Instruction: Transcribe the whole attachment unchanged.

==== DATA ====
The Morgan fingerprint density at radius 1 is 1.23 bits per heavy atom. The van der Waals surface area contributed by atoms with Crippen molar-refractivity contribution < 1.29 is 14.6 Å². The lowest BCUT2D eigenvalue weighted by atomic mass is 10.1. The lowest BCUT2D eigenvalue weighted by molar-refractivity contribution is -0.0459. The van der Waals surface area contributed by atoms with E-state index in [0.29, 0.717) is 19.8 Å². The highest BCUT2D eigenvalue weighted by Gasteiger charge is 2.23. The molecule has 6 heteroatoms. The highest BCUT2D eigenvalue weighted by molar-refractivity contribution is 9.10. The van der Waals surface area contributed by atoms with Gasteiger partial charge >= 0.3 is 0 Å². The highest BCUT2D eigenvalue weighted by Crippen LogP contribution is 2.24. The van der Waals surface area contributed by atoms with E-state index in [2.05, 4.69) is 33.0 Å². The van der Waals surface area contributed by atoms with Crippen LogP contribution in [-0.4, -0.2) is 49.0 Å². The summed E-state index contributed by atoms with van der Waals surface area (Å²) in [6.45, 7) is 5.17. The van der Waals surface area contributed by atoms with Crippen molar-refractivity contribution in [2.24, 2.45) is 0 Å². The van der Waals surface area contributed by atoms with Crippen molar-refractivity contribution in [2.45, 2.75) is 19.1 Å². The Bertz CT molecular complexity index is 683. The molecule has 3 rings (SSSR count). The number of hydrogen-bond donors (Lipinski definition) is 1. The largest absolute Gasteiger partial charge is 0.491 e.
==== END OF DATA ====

The Morgan fingerprint density at radius 1 is 1.23 bits per heavy atom. The van der Waals surface area contributed by atoms with Crippen molar-refractivity contribution < 1.29 is 14.6 Å². The lowest BCUT2D eigenvalue weighted by atomic mass is 10.1. The lowest BCUT2D eigenvalue weighted by molar-refractivity contribution is -0.0459. The van der Waals surface area contributed by atoms with E-state index in [0.29, 0.717) is 19.8 Å². The highest BCUT2D eigenvalue weighted by Gasteiger charge is 2.23. The molecule has 6 heteroatoms. The highest BCUT2D eigenvalue weighted by molar-refractivity contribution is 9.10. The van der Waals surface area contributed by atoms with Gasteiger partial charge >= 0.3 is 0 Å². The highest BCUT2D eigenvalue weighted by Crippen LogP contribution is 2.24. The van der Waals surface area contributed by atoms with E-state index in [2.05, 4.69) is 33.0 Å². The van der Waals surface area contributed by atoms with Crippen LogP contribution in [-0.4, -0.2) is 49.0 Å². The summed E-state index contributed by atoms with van der Waals surface area (Å²) in [6.45, 7) is 5.17. The van der Waals surface area contributed by atoms with Crippen molar-refractivity contribution in [2.24, 2.45) is 0 Å². The van der Waals surface area contributed by atoms with Crippen molar-refractivity contribution in [2.45, 2.75) is 19.1 Å². The Bertz CT molecular complexity index is 683. The molecule has 3 rings (SSSR count). The number of hydrogen-bond donors (Lipinski definition) is 1. The largest absolute Gasteiger partial charge is 0.491 e.